Please bear in mind that it is pointless to upload a full-resolution image (i.e. 6000 x 4000 pix = 24 megapixels) in 300 dpi and RGB to Facebook (or any other social media platform) as these web applications are not designed to display such large images. The better method is to prepare your images for web use before you upload them. As for Facebook, 960px (on the longest side) usually does a fine job. Bigger is not better, and unnecessary.
There are easier ways to do this, but I am using this one for a special reason: Resizing images always comes with a slight loss of sharpness. But we want our images to look as good as possible, and no minute is ever wasted if you are striving for the best.
3. So, after downsizing the image, I add a little tiny bit of sharpness to it once again, just to equalise the sharpness loss due to resizing. In the “Unsharp Mask” panel), an “Amount” of 25 to 40 with a “Radius” of 0.5 to 0.7 and a “Threshold” of “0” usually does a good job here. (See Screenshot 5)
4. At this point, it might be a good idea to write your copyright/signature in the image by using Photoshop’s text tool. Never forget this step when preparing images for web usage.
5. The rest is easy. Just go to: File > Save for Web (or File > Export > Save for Web in earlier Photoshop versions, starting with CC 2015) and check that the checkbox “Convert to sRGB” is activated. (See Screenshot 6)
6. Finally, close the PSD file, and then when Photoshop asks you, “Do you want to save the changes?” you select, “NO”! Otherwise, you would overwrite your full-size original Photoshop file with a downsized one.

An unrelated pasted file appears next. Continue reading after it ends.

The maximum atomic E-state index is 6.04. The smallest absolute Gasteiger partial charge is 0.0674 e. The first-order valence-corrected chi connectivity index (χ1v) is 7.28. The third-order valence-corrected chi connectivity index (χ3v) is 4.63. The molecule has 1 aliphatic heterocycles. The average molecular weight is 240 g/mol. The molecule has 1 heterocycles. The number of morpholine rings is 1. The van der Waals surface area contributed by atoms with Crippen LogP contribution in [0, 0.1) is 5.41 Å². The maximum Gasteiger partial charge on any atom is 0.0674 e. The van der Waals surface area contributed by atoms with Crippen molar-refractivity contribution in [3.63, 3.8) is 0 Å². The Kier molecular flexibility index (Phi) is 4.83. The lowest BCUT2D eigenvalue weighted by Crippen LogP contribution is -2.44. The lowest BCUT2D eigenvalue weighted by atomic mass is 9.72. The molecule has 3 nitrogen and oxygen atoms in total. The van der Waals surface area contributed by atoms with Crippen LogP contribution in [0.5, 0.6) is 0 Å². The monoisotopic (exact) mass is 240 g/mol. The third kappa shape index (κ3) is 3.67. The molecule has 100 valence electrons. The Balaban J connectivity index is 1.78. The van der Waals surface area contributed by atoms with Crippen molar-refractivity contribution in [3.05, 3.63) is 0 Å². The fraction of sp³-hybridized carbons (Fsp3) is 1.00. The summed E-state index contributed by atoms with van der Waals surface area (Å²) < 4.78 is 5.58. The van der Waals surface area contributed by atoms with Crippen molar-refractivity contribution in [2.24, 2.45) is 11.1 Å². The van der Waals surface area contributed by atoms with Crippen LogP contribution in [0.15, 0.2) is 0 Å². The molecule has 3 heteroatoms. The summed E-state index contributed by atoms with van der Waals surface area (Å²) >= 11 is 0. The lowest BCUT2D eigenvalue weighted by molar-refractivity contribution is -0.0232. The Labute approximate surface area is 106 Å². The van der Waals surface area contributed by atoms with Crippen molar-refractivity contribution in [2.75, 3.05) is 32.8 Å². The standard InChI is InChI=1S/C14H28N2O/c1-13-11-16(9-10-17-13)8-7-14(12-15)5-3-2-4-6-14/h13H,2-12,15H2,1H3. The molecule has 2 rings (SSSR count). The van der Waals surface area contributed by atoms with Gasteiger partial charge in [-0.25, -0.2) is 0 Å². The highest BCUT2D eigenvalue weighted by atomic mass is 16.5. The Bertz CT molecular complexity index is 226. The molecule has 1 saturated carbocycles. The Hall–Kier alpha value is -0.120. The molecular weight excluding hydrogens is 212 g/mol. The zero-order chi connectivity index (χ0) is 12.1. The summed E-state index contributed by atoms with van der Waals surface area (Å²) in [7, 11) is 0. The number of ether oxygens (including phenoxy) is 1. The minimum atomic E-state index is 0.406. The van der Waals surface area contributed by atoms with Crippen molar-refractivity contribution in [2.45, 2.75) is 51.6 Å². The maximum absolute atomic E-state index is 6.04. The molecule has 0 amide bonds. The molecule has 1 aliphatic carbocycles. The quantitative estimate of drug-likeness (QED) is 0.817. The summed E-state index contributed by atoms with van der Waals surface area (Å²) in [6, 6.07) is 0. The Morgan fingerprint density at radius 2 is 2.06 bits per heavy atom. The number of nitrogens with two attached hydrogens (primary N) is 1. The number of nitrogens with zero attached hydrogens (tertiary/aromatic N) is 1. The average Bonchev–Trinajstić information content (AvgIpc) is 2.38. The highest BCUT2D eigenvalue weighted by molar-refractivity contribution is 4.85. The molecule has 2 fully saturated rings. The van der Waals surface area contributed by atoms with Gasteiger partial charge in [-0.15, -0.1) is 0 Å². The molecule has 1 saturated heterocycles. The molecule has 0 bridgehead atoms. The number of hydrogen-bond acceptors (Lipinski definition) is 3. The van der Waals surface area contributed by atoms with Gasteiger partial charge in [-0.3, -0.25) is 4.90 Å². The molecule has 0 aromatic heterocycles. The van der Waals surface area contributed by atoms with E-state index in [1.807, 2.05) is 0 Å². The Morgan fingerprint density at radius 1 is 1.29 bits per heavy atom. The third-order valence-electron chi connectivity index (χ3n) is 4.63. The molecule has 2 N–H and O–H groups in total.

Exporting images for printing
Printing digital images is a bit of a science on its own... and I am not talking about our home printers. First of all, digital cameras produce images in the RGB colour space. Screens of all kinds (including TV screens and beamers) display images in RGB or sRGB, but printers print in the CMYK colour space. There are a few magazine editors out there who may cause a headache for you by requesting weird file formats in the CMYK colour space.
We, of course, could do it too, but we would never be able to fine-tune the colour management of our image in accordance with the printing devices used by professional printing companies. This final fine-tuning of the image file (called a “proof”) should be done by the staff of the printing company where the image will be printed. (Image export for professional prints will be the topic of the next tutorial in this series.)
While low-cost printing services are happy with a JPG with lowest compression (level 12) and in the RGB or sRGB colour space, professional prints require files that come with as much image information as possible. Saving your image as an uncompressed TIFF or uncompressed PDF ensures that the very best possible file gets sent to the printing company or publisher.
To do so, you just need to go to: File > Save As, and then, in the “Format” section of the menu, select TIFF or Adobe PDF.
One last tip: When finalising images for prints, you always need to slightly oversharpen them, as a slight loss of sharpness is a side effect of the printing process. ■
Rico Besserdich is a widely published German photographer, journalist and artist based in Turkey. Please visit: Maviphoto.com. See his latest book at: Songofsilence.com.